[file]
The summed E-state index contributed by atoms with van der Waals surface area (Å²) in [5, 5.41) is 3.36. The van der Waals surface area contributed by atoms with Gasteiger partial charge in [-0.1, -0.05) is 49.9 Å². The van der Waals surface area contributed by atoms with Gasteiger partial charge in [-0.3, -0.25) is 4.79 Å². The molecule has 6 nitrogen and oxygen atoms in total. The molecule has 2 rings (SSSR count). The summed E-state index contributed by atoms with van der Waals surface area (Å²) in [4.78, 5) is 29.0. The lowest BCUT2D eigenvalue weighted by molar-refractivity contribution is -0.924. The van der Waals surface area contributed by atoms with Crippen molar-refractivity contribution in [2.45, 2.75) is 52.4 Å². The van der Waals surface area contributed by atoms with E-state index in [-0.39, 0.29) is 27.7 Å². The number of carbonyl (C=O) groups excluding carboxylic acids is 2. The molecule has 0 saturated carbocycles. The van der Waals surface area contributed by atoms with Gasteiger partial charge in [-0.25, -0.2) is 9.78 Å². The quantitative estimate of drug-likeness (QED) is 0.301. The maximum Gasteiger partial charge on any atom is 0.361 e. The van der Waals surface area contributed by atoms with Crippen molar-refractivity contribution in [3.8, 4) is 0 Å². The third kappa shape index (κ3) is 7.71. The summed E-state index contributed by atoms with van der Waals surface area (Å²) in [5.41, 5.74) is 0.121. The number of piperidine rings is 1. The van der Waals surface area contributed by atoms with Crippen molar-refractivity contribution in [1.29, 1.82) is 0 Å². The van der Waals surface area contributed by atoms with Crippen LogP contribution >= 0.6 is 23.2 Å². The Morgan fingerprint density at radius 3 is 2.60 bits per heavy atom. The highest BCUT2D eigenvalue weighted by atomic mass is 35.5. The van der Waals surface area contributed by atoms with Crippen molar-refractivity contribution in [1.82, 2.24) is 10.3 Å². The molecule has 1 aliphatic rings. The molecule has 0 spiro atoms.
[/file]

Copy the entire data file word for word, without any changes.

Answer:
The summed E-state index contributed by atoms with van der Waals surface area (Å²) in [5, 5.41) is 3.36. The van der Waals surface area contributed by atoms with Gasteiger partial charge in [-0.1, -0.05) is 49.9 Å². The van der Waals surface area contributed by atoms with Gasteiger partial charge in [-0.3, -0.25) is 4.79 Å². The molecule has 6 nitrogen and oxygen atoms in total. The molecule has 2 rings (SSSR count). The summed E-state index contributed by atoms with van der Waals surface area (Å²) in [4.78, 5) is 29.0. The lowest BCUT2D eigenvalue weighted by molar-refractivity contribution is -0.924. The van der Waals surface area contributed by atoms with Crippen molar-refractivity contribution in [2.45, 2.75) is 52.4 Å². The van der Waals surface area contributed by atoms with E-state index in [-0.39, 0.29) is 27.7 Å². The number of carbonyl (C=O) groups excluding carboxylic acids is 2. The molecule has 0 saturated carbocycles. The van der Waals surface area contributed by atoms with Gasteiger partial charge in [-0.25, -0.2) is 9.78 Å². The quantitative estimate of drug-likeness (QED) is 0.301. The maximum Gasteiger partial charge on any atom is 0.361 e. The van der Waals surface area contributed by atoms with Crippen molar-refractivity contribution in [3.8, 4) is 0 Å². The third kappa shape index (κ3) is 7.71. The summed E-state index contributed by atoms with van der Waals surface area (Å²) in [5.41, 5.74) is 0.121. The number of piperidine rings is 1. The van der Waals surface area contributed by atoms with Crippen molar-refractivity contribution in [1.29, 1.82) is 0 Å². The van der Waals surface area contributed by atoms with Crippen LogP contribution >= 0.6 is 23.2 Å². The Morgan fingerprint density at radius 3 is 2.60 bits per heavy atom. The highest BCUT2D eigenvalue weighted by atomic mass is 35.5. The van der Waals surface area contributed by atoms with Crippen molar-refractivity contribution in [1.82, 2.24) is 10.3 Å². The molecule has 1 aliphatic rings. The molecule has 0 spiro atoms.